That incredible success is due largely to two factors. One is the WHO’s Global Polio Eradication Initiative, which began in 1988 with the ambitious goal of eliminating the disease from 125 countries where it was then endemic. The other is the development of two innovative vaccines: Jonas Salk’s in the early 1950s, which made use of dead poliovirus, and Albert Sabin’s oral vaccine using attenuated poliovirus, approved in 1960. Both were developed with immense public support, championed by an American President who himself had suffered polio as a child, and coming hard on the heels of disastrous earlier vaccine attempts, many of which had infected and paralyzed hundreds of recipients. Because the polio vaccines went into mass production so quickly, they also forced global governments to refine and improve vaccine testing and production processes, providing the foundation for QA techniques that are still in use today.
Between 1800 and the middle of the 20th century, vaccines were developed for the other plagues that defined so much of medieval, early modern, and modern life. Measles, mumps, typhoid, yellow fever, rubella, influenza, diphtheria, pertussis, tuberculosis, cholera, and dozens of other illnesses have been defeated by increasingly sophisticated vaccines using dead, attenuated, or partial viral and bacterial samples. More advanced still are the modern vaccines using RNA or entirely novel non-pathogenic platforms.
COVID-19 and the Fastest Vaccine in History
Over the last 25 months, SARS-CoV-2 has infected more than 400 million people, killing close to 6 million of them. The global medical community has fought back with social and behavioral measures, respirators, antiviral drugs, and 10 billion doses of 20 different vaccines administered to almost 5 billion people. That’s about 62% of the global population, although that number drops to 10.6% in developing nations. As of early 2021, the global vaccine organization GAVI was tracking 63 vaccines in the clinical trial stage, varying from whole virus vaccines to alternatives using protein subunits, viral vectors, and nucleic acid (RNA and DNA).
While major research institutes are still collecting and collating data at a furious rate—and the efficacy of any given vaccine varies tremendously by patient characteristics and disease exposure—it is fair to describe these past two years as the fastest, largest, and most collaborative vaccination project in human history. While estimates vary, unvaccinated people are approximately five times as likely to contract COVID-19 as vaccinated counterparts and seven times as likely to be hospitalised or die. Unfortunately, there are no authoritative estimates of how many lives the vaccines have saved, but the number is undoubtedly in the tens of millions.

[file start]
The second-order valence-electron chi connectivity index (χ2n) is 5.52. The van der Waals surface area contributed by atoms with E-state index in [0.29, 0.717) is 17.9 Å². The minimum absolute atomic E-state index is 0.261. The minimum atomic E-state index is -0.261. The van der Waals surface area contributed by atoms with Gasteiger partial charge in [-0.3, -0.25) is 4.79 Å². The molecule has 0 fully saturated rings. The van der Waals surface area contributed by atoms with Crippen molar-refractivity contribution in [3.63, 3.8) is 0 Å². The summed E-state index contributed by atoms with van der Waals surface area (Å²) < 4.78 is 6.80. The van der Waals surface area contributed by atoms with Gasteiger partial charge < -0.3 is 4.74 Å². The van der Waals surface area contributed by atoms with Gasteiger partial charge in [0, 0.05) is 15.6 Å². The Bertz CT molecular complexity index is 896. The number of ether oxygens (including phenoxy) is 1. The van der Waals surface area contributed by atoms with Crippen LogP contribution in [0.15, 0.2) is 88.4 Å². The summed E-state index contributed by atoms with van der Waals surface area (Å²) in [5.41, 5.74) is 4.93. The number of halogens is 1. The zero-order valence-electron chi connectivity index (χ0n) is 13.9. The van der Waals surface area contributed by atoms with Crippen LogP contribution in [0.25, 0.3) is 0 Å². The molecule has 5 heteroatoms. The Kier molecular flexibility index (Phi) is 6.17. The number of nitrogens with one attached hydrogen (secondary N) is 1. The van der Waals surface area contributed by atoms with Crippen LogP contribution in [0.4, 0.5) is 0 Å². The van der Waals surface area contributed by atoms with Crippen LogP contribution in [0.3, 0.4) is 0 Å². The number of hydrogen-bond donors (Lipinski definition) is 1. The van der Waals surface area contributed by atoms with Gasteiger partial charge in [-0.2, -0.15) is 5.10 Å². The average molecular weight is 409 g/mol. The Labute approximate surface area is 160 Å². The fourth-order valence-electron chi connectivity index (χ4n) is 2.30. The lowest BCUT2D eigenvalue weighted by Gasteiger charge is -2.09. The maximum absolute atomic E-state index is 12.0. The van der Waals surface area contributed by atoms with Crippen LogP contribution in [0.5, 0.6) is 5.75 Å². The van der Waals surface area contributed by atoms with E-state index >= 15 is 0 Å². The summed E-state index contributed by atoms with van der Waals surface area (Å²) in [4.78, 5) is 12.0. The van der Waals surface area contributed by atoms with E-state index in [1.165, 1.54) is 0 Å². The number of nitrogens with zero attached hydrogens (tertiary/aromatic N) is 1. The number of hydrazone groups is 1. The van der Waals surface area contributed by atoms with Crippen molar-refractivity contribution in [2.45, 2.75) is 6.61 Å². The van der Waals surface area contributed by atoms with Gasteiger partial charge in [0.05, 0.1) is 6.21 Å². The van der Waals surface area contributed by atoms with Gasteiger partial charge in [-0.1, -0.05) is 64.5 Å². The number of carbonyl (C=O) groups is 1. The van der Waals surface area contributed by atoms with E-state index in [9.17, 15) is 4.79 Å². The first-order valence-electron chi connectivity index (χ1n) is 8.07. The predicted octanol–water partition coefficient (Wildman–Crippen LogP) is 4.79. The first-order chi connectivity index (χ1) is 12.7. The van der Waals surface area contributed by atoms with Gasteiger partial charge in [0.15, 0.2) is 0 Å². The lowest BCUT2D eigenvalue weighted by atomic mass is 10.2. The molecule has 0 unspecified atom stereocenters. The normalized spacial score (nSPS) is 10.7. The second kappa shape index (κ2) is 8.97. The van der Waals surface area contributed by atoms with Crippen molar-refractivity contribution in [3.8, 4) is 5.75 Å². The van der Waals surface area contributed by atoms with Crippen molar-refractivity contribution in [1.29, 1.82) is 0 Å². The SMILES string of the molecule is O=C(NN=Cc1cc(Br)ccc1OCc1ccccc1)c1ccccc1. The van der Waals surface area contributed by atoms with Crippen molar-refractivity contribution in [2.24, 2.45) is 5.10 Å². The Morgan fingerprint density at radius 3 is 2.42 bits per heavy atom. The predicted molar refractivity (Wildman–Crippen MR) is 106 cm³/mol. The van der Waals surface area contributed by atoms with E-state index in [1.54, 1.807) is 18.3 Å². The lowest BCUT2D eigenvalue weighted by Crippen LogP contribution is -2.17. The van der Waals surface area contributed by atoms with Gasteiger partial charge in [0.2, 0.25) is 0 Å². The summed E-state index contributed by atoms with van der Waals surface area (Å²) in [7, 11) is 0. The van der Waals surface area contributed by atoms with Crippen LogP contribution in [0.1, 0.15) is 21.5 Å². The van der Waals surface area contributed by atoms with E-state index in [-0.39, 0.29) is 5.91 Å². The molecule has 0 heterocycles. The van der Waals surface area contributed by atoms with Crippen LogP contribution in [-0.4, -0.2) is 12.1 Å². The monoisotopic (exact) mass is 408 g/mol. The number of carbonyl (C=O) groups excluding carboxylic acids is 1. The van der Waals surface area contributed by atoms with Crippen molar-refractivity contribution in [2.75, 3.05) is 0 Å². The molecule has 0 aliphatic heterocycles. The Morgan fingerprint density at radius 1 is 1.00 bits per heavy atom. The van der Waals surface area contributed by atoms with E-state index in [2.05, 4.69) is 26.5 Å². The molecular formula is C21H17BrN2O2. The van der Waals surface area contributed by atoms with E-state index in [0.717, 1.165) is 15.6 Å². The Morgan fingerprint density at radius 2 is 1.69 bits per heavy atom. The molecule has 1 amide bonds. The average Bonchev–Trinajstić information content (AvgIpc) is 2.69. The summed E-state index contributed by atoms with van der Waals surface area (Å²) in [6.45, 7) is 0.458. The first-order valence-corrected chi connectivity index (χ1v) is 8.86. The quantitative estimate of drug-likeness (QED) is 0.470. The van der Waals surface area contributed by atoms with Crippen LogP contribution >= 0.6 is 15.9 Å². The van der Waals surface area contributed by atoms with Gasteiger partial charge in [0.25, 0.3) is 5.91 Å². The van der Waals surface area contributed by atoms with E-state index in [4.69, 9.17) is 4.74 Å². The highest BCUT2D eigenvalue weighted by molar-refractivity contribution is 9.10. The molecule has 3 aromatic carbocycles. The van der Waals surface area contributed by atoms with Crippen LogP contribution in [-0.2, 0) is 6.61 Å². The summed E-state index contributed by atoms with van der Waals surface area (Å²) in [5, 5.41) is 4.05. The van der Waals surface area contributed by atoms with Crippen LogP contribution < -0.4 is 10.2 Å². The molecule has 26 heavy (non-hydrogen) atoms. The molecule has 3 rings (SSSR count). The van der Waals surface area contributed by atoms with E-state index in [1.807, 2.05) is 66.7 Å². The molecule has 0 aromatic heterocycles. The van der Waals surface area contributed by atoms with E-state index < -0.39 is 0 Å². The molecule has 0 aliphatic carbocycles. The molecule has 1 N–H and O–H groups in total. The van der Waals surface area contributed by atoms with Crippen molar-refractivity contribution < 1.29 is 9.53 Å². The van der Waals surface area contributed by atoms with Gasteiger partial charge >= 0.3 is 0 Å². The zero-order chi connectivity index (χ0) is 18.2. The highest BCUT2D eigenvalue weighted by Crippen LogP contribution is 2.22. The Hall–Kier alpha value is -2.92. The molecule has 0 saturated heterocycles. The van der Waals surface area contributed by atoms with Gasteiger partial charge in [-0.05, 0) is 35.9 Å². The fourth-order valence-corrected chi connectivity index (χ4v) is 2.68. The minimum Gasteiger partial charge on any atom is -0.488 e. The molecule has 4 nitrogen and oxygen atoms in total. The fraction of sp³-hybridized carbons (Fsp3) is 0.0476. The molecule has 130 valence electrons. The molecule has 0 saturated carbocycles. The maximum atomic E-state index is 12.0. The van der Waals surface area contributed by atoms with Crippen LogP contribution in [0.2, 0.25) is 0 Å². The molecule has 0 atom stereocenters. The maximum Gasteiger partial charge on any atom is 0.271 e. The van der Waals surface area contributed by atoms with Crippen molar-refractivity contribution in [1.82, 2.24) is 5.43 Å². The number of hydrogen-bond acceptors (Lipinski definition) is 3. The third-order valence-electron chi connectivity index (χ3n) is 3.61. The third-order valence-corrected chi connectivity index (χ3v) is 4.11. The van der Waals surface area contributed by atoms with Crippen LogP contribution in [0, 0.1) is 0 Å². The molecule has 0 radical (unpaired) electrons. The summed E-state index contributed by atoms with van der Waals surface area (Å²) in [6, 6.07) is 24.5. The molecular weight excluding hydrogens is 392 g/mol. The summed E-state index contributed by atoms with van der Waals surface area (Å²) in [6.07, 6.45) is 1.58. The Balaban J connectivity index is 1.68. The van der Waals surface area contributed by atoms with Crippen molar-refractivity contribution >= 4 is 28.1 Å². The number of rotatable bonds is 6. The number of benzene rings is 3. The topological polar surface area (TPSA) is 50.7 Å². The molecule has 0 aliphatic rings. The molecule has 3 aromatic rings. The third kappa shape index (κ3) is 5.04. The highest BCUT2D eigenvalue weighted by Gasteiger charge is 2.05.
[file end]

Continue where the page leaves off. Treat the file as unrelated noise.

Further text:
The COVID-19 vaccines echo history in one other way, as well. Anti-vaccination leagues first appeared in England in the early 1800s, just a few years after Edward Jenner’s vaccine began to be widely administered. Then as now, some objections were reasonable—that early vaccine was a far more invasive medical procedure than a modern injection—while others were spurious, such as the belief that diseases were spread by miasma, causing concern that the vaccine would be ineffective. The most enduring complaint, however, is one we still see today. Some citizens argued that compulsory vaccination, even one necessary to combat the deadliest disease of their time, was a violation of personal liberty. These disputes became legal battles and eventually led to the US Supreme Court’s first ruling on the power of states to compel vaccination. That was in 1905.
If we can just succeed in overcoming our modern version of those same challenges, the COVID-19 vaccines will enter history as a victory on par with our triumphs over smallpox, polio, and their cousins.
Jennifer Phillips originally wrote this article. Have questions? Get in touch!